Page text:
Councilman Lew Fidler is scrambling to recover from an extended hospital stay that’s turned his two-man race for disgraced state Sen. Carl Kruger’s seat into a one-man act showcasing his Republican opponent David Storobin — a political rookie who’s gaining some momentum as the March 20 special election draws near.
Fidler (D–Marine Park) hasn’t appeared in public since a severe allergic reaction to his gout medication landed him in Beth Israel Medical Center on Kings Highway on Feb. 22, leading supporters to wonder if his lengthy absence from the campaign trail will hurt the veteran lawmaker’s chances in an election where he’s enjoyed front-runner status since announcing his candidacy.
“Getting sidelined can disrupt a campaign,” said Mike Geller, who heads the Highway Democratic Club. “This is not a slam dunk for Fidler by any means. It’s going to be close.”
Fidler was still hospitalized by Monday evening and declined to speak to us when we paid him a visit. A source said he’d be out of the hospital in a few days.
His hospitalization caused Fidler to miss a debate in Manhattan Beach last week where Storobin — an attorney and vice president of the Kings County Republican Party — was given a chance to touch on everything from gay marriage to school vouchers for 90 uninterrupted minutes.
A second debate at the Flatbush Park Jewish Center on Avenue U in Mill Basin scheduled for March 1 was canceled.
Yet Fidler insists that he will be making up for lost time.
“I can’t wait for the opportunity to discuss my record and vision for the future,” Fidler said in a statement.
But he’ll have to move fast to stymie the growing support for Storobin — especially among the more conservative Orthodox Jewish and Russian voters in the Democratic but heavily right-leaning district, which stretches from Mill Basin to Brighton Beach.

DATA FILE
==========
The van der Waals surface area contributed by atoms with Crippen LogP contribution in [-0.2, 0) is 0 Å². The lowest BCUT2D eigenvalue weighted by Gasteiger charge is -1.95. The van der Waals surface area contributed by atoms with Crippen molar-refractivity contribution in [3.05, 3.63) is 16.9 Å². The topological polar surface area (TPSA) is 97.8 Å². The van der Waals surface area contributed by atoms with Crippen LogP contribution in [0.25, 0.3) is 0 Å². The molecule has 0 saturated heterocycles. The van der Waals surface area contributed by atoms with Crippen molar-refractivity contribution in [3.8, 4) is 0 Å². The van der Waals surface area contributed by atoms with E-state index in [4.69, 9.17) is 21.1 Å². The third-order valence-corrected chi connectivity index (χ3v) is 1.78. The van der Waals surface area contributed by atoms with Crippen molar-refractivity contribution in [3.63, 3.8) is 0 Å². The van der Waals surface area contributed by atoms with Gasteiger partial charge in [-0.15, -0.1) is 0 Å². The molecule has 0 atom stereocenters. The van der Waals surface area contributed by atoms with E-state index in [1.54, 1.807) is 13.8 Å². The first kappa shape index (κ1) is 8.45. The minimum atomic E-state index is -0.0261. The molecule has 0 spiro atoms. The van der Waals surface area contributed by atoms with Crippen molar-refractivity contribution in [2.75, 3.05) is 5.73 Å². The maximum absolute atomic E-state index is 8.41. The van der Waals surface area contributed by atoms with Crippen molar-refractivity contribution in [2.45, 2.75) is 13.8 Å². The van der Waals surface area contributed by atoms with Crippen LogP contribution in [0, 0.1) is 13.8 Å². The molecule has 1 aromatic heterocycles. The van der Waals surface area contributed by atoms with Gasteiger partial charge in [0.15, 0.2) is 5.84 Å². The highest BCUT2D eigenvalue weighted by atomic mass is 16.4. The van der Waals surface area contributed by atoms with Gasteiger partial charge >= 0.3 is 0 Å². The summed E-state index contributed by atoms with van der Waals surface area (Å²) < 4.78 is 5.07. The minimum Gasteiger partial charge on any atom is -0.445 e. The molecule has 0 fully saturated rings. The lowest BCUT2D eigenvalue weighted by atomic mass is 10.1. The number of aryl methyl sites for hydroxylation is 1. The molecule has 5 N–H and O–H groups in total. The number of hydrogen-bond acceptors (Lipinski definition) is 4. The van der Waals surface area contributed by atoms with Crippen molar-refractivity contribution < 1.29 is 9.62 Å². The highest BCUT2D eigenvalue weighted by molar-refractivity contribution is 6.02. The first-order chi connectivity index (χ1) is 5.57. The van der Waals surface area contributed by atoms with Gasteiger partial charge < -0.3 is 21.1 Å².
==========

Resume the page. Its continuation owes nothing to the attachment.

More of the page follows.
In recent weeks Storobin has picked up key endorsements from prominent Jewish leaders, one of whom even wrote a letter warning his followers that voting for Fidler would break the Torah’s commandments because the councilman supports same-sex marriage.
Storobin is counting on the wave of Jewish support that helped Republican newcomer Bob Turner beat Democratic Assemblyman David Weprin (D–Queens) in a special election in 2010 to replace former Democrat Rep. Anthony Weiner, who resigned in a cyber-sexting scandal.
Turner’s surprise win emboldened Republicans to back Storobin in their bid to expand the party’s base outside of Bay Ridge, where GOP leaders include state Sen. Marty Golden (R–Bay Ridge), Assemblywoman Nicole Malliotakis (R–Bay Ridge) and embattled Rep. Michael Grimm (R–Bay Ridge), who beat Democratic incumbent Michael McMahon in 2010.
Kruger resigned in December after pleading guilty to accepting $1 million bribes.
Republicans vowed to spend up to $500,000 on Storobin’s bid for Kruger’s seat — and help push Southern Brooklyn farther to the right. That support evaporated after GOP leaders announced plans to eliminate Kruger’s district.
Storobin’s campaign has only raised $120,000 — far less than Fidler’s $405,000 — and half of Storobin’s war chest came from two sources: Storobin and Storobin’s mom, campaign records show.
Nevertheless, Storobin said his campaign has picked up steam since Fidler dropped out of the picture.
“We’re in great shape heading into the last two weeks,” Storobin said. “I feel very confident.”
Political analysts said Storobin has reason to be optimistic, since Fidler has all-but disappeared from the public eye.
“Fidler’s illness didn’t choose the best time to attack him,” said political analyst Hank Sheinkopf. “The more you get out there campaigning [the better it is] and he can’t campaign right now.”